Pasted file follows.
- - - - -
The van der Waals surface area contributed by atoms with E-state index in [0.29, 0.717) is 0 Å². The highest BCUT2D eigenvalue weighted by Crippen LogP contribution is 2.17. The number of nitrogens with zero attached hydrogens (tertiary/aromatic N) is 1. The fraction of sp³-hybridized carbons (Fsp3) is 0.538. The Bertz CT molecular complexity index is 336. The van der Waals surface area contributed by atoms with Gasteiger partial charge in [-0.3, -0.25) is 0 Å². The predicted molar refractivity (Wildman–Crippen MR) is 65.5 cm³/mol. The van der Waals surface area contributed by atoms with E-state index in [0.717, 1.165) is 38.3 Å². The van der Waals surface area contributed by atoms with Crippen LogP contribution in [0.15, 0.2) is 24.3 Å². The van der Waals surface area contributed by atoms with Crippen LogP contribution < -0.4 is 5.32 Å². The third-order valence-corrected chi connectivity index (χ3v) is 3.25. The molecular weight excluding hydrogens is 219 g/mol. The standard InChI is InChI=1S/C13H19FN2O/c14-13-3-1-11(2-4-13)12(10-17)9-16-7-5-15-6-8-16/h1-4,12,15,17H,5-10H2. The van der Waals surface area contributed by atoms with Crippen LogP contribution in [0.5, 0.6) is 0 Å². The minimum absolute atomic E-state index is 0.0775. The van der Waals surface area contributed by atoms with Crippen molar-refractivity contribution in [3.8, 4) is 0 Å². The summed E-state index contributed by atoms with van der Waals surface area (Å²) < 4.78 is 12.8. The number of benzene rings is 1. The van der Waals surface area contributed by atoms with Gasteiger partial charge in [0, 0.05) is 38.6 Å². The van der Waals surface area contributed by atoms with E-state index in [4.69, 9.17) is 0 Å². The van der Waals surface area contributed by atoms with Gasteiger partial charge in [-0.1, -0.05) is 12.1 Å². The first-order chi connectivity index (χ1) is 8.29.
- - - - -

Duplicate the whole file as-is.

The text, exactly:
The van der Waals surface area contributed by atoms with E-state index in [0.29, 0.717) is 0 Å². The highest BCUT2D eigenvalue weighted by Crippen LogP contribution is 2.17. The number of nitrogens with zero attached hydrogens (tertiary/aromatic N) is 1. The fraction of sp³-hybridized carbons (Fsp3) is 0.538. The Bertz CT molecular complexity index is 336. The van der Waals surface area contributed by atoms with Gasteiger partial charge in [-0.3, -0.25) is 0 Å². The predicted molar refractivity (Wildman–Crippen MR) is 65.5 cm³/mol. The van der Waals surface area contributed by atoms with E-state index in [0.717, 1.165) is 38.3 Å². The van der Waals surface area contributed by atoms with Crippen LogP contribution in [0.15, 0.2) is 24.3 Å². The van der Waals surface area contributed by atoms with Crippen LogP contribution < -0.4 is 5.32 Å². The third-order valence-corrected chi connectivity index (χ3v) is 3.25. The molecular weight excluding hydrogens is 219 g/mol. The standard InChI is InChI=1S/C13H19FN2O/c14-13-3-1-11(2-4-13)12(10-17)9-16-7-5-15-6-8-16/h1-4,12,15,17H,5-10H2. The van der Waals surface area contributed by atoms with Crippen LogP contribution in [0.5, 0.6) is 0 Å². The minimum absolute atomic E-state index is 0.0775. The van der Waals surface area contributed by atoms with Crippen molar-refractivity contribution in [3.8, 4) is 0 Å². The summed E-state index contributed by atoms with van der Waals surface area (Å²) < 4.78 is 12.8. The number of benzene rings is 1. The van der Waals surface area contributed by atoms with Gasteiger partial charge in [0, 0.05) is 38.6 Å². The van der Waals surface area contributed by atoms with E-state index in [4.69, 9.17) is 0 Å². The van der Waals surface area contributed by atoms with Gasteiger partial charge in [-0.1, -0.05) is 12.1 Å². The first-order chi connectivity index (χ1) is 8.29.